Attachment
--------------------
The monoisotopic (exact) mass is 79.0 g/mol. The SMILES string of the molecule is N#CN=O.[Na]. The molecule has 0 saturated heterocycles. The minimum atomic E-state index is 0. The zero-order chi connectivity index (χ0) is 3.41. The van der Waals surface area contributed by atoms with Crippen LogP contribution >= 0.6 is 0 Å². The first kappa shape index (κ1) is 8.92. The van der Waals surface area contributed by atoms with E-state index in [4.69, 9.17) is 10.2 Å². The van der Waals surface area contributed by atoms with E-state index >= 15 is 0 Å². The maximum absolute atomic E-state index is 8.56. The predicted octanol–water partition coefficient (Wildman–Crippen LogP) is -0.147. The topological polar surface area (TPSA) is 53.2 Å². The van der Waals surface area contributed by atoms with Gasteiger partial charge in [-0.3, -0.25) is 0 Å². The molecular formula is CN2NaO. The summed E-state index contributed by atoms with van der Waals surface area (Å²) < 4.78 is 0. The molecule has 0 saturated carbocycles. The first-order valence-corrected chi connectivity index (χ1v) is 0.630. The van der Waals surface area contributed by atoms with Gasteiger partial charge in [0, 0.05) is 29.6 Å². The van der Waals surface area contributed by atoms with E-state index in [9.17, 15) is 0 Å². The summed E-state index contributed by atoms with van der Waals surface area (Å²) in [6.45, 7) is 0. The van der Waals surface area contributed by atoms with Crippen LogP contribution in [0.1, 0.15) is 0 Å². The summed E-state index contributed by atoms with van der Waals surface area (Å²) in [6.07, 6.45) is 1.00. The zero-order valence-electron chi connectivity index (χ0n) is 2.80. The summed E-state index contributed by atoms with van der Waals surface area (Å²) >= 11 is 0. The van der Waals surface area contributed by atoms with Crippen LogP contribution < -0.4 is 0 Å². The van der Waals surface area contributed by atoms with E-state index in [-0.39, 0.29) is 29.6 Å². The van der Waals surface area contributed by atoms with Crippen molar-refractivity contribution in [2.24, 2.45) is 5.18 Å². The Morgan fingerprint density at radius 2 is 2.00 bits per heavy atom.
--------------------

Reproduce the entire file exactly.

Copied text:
The monoisotopic (exact) mass is 79.0 g/mol. The SMILES string of the molecule is N#CN=O.[Na]. The molecule has 0 saturated heterocycles. The minimum atomic E-state index is 0. The zero-order chi connectivity index (χ0) is 3.41. The van der Waals surface area contributed by atoms with Crippen LogP contribution >= 0.6 is 0 Å². The first kappa shape index (κ1) is 8.92. The van der Waals surface area contributed by atoms with E-state index in [4.69, 9.17) is 10.2 Å². The van der Waals surface area contributed by atoms with E-state index >= 15 is 0 Å². The maximum absolute atomic E-state index is 8.56. The predicted octanol–water partition coefficient (Wildman–Crippen LogP) is -0.147. The topological polar surface area (TPSA) is 53.2 Å². The van der Waals surface area contributed by atoms with Gasteiger partial charge in [-0.3, -0.25) is 0 Å². The molecular formula is CN2NaO. The summed E-state index contributed by atoms with van der Waals surface area (Å²) < 4.78 is 0. The molecule has 0 saturated carbocycles. The first-order valence-corrected chi connectivity index (χ1v) is 0.630. The van der Waals surface area contributed by atoms with Gasteiger partial charge in [0, 0.05) is 29.6 Å². The van der Waals surface area contributed by atoms with E-state index in [9.17, 15) is 0 Å². The summed E-state index contributed by atoms with van der Waals surface area (Å²) in [6.45, 7) is 0. The van der Waals surface area contributed by atoms with Crippen LogP contribution in [0.1, 0.15) is 0 Å². The summed E-state index contributed by atoms with van der Waals surface area (Å²) in [6.07, 6.45) is 1.00. The zero-order valence-electron chi connectivity index (χ0n) is 2.80. The summed E-state index contributed by atoms with van der Waals surface area (Å²) >= 11 is 0. The van der Waals surface area contributed by atoms with Crippen LogP contribution < -0.4 is 0 Å². The van der Waals surface area contributed by atoms with E-state index in [-0.39, 0.29) is 29.6 Å². The van der Waals surface area contributed by atoms with Crippen molar-refractivity contribution in [2.24, 2.45) is 5.18 Å². The Morgan fingerprint density at radius 2 is 2.00 bits per heavy atom.